by Miki Kashtan
In last week’s piece, I looked at some fundamental questions related to money and resources. Today, I want to move from the general and abstract to the personal and practical. There are various reasons for wanting to make it personal, ranging from my desire to support people in making their own personal choices about money with much more awareness to the modeling of transparency in talking about money. As this mini-series is unfolding, I am seeing just how much ground there is to cover. For today, I am focusing on “just” two questions, central to the process of using money to mediate transactions in which goods or services are offered.
How Much Money Do I Pay?
This is a question that’s been haunting me for years. We are so accustomed to supply and demand logic, that I imagine most of the time many of us don’t even think about it. When I look at it deeply, however, I really cannot understand, on the human plane, why I give the woman who cleans my house less money than the acupuncturist or naturopath who attend to my body. The “obvious” answer is that they invested years of their life getting educated. Setting aside the huge question of who gets to be educated and how that gets determined, there is still an embedded assumption in this answer. As someone on a recent teleseminar based on one of my blog pieces said simply: “Why are people with education more valuable than others?” This is precisely the part that haunts me. In effect, setting up the system in the way that it is means that some people’s needs are valued more than others.
In times past (and, in some parts of the world still or again), when inequality is the norm and foundation of how a society operates, and everyone knows that, the expectation that people will be valued “equally” doesn’t even exist. Such an expectation does exist, however, in those societies that have accepted the rhetoric of the Enlightenment as a core set of norms, written into constitutions. Because we have established formal, political equality between people, however inadequate the mechanisms and safeguards of such equality are, they have become the prevailing norm and value, and have increased people’s expectations. That change, I believe, is the source of what some of us experience as an ongoing painful reality: that formal equality in the political sphere has no bearing on people’s access to resources nor on the extent to which their needs are valued.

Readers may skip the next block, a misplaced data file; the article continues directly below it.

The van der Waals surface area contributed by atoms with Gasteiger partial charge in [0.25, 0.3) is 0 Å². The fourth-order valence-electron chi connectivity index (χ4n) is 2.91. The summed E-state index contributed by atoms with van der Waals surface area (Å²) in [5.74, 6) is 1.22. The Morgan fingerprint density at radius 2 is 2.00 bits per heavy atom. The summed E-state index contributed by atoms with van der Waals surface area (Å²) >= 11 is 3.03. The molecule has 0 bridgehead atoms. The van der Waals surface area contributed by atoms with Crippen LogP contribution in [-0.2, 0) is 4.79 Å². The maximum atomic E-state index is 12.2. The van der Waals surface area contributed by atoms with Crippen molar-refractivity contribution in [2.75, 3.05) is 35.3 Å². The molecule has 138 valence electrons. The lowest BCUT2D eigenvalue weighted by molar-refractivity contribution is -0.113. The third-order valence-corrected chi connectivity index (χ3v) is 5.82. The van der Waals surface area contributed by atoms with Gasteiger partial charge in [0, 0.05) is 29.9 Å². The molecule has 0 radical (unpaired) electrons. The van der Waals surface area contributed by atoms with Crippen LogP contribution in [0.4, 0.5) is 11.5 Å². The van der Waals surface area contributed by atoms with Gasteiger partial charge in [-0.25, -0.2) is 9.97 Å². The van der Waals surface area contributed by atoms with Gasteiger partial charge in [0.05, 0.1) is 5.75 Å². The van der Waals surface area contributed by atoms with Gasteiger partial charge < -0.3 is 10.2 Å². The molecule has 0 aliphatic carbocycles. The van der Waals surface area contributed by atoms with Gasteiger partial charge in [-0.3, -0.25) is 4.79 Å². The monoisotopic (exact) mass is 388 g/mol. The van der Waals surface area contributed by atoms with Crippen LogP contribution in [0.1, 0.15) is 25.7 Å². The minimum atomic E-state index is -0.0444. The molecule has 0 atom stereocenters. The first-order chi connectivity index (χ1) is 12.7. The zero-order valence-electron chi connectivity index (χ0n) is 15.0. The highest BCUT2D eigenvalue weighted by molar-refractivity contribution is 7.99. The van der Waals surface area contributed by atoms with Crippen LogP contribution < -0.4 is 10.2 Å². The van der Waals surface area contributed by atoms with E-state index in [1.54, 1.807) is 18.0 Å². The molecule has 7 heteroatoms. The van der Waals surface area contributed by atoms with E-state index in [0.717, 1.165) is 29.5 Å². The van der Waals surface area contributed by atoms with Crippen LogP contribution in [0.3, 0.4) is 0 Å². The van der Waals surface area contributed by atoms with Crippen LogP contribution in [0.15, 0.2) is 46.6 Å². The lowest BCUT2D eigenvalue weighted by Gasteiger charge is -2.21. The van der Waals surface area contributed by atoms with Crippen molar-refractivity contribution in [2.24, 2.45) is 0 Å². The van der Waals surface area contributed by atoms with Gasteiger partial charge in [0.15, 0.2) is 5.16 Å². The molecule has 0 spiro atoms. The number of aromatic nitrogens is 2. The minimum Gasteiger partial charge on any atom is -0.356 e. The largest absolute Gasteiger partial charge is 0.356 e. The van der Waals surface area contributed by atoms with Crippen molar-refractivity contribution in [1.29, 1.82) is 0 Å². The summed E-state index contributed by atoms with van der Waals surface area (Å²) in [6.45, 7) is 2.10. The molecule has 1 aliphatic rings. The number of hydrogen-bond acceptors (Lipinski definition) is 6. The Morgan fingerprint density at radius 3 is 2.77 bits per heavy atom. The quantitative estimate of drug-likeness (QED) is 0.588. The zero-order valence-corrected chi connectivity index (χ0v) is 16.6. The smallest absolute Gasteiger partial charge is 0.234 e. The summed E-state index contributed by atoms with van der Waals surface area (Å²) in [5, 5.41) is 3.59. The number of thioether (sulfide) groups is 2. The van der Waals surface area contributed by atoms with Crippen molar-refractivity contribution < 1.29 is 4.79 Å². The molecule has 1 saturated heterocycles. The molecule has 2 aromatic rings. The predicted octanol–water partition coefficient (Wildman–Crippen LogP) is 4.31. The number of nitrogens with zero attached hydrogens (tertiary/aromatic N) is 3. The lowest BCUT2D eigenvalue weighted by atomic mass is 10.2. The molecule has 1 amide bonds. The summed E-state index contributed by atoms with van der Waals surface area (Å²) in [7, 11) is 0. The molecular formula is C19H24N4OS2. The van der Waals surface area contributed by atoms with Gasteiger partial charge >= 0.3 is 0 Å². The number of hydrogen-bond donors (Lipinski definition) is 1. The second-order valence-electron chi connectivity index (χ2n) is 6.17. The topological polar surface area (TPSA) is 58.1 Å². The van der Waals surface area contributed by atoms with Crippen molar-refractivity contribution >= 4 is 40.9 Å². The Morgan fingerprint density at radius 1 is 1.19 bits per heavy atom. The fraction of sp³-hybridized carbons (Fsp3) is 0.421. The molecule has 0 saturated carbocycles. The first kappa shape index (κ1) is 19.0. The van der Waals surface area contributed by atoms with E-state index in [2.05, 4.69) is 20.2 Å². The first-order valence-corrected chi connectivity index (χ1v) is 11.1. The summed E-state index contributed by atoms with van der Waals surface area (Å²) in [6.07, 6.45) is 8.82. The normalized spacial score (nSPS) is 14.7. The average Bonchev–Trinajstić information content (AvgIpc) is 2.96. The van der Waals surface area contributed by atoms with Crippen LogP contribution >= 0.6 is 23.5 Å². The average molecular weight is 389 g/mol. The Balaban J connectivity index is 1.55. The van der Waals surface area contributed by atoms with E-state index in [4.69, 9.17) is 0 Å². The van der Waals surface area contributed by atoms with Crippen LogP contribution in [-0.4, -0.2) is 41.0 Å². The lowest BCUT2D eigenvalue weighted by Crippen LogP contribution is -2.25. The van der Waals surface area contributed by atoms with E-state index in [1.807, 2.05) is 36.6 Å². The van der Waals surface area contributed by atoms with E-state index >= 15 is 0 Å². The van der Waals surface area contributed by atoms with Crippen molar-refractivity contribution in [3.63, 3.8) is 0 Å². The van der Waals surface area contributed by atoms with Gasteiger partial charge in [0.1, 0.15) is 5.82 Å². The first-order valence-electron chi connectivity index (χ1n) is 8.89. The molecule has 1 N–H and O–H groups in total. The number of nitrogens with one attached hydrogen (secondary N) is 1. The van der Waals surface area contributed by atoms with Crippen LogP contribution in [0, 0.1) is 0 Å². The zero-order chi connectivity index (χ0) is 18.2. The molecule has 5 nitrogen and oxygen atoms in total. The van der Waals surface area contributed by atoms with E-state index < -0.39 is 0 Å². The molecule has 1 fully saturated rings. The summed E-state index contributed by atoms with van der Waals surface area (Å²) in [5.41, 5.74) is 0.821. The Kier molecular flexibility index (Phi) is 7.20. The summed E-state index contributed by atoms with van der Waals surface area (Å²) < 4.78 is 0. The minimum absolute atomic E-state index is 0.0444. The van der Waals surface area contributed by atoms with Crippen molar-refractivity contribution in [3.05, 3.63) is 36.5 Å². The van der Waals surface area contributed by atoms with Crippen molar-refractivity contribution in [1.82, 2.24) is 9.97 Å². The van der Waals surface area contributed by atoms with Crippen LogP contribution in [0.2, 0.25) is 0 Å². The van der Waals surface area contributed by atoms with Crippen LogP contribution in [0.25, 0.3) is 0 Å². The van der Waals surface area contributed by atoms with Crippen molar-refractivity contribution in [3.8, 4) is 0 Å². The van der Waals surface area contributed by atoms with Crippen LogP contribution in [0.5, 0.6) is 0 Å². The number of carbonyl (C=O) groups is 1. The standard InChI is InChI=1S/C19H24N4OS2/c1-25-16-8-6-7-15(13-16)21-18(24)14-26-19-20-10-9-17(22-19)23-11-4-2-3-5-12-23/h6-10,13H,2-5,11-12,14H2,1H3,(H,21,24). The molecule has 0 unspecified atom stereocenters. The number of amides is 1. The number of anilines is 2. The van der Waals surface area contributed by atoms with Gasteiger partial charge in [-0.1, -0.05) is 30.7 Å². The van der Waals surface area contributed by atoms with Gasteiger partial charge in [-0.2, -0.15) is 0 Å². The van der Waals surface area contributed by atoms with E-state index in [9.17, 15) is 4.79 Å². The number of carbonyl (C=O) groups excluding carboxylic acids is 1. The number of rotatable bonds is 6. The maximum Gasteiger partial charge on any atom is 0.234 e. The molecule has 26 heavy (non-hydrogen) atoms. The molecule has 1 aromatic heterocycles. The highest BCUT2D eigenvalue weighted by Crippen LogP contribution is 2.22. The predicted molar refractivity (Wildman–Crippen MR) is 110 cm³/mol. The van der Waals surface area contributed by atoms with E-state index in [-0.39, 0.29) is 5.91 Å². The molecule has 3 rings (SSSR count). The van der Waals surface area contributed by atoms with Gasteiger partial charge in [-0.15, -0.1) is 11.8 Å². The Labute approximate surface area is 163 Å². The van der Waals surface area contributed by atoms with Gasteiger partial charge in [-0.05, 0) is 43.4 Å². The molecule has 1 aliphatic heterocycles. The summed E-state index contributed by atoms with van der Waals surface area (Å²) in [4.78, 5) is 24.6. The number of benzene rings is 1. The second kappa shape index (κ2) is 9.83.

This is also an example of the structural affecting the personal. Of course, I can, as an individual, make the choice to give the woman who cleans my house, let’s call her Sarita, more than she is asking for, to create my own mini-equity. I cannot, however, give the acupuncturist less than she is asking for, because then she will refuse to treat me. She may have a sliding scale, and that would be a small way of attempting to accommodate my need. She would not, I predict, be very favorable to the idea that I am giving her less money so that I can have more to give Sarita. So, in effect, in order to give Sarita more without working harder or finding other revenue sources, I would need to downshift my own access to resources, not only my view of how money operates in society. Doing it alone is Quixotic, to say the least. So far, I have not detected any willingness in me to make that change. I have, outside the context of an ongoing relationship, offered people more than they are asking for. I have no solutions, outside of a fundamental revamping of our entire economic system, that would attend to this issue sufficiently just in the course of individual interactions.
This fundamental challenge takes on an impossibly larger meaning when I look at the global disparities. Here, again, is an example from my own life. We’ve been connected with a man in Bangladesh who is experienced in formatting books for CreateSpace, the platform that my book is being produced on. When I heard how much money he was asking for to do this job, my entire body shrank in anguish. I imagine it’s about one tenth of what someone in the US would ask for it. The budget that BayNVC has for this project is entirely dependent on my own ability to generate revenue along with donations from those who are moved to support the work (thank you to all of you who are making that choice and reading this now). It is very finite, and being able to reduce expenses is a huge benefit. It allows us to move more quickly into making the work available to people and groups without access to resources. So my anguish about this man’s life is totally intertwined with relief about our own expenses, painfully so. Dave and I independently decided that we would give him more than he was asking for, probably double what he was asking for will be my guess. I am not even certain this choice is the one that attends to the most needs possible. I have no clear awareness of what this man’s self-determined needs are, how this or that amount of money will affect him on all planes. I can’t tell whether giving him extra money attends to needs more than finding a way to send money to people with expressed needs, in Bangladesh or elsewhere. How does this address the ongoing desperate poverty in that part of the world, or the continued privilege we have in relation to this man and the people in Bangladesh and elsewhere more generally? Again, I have no solutions.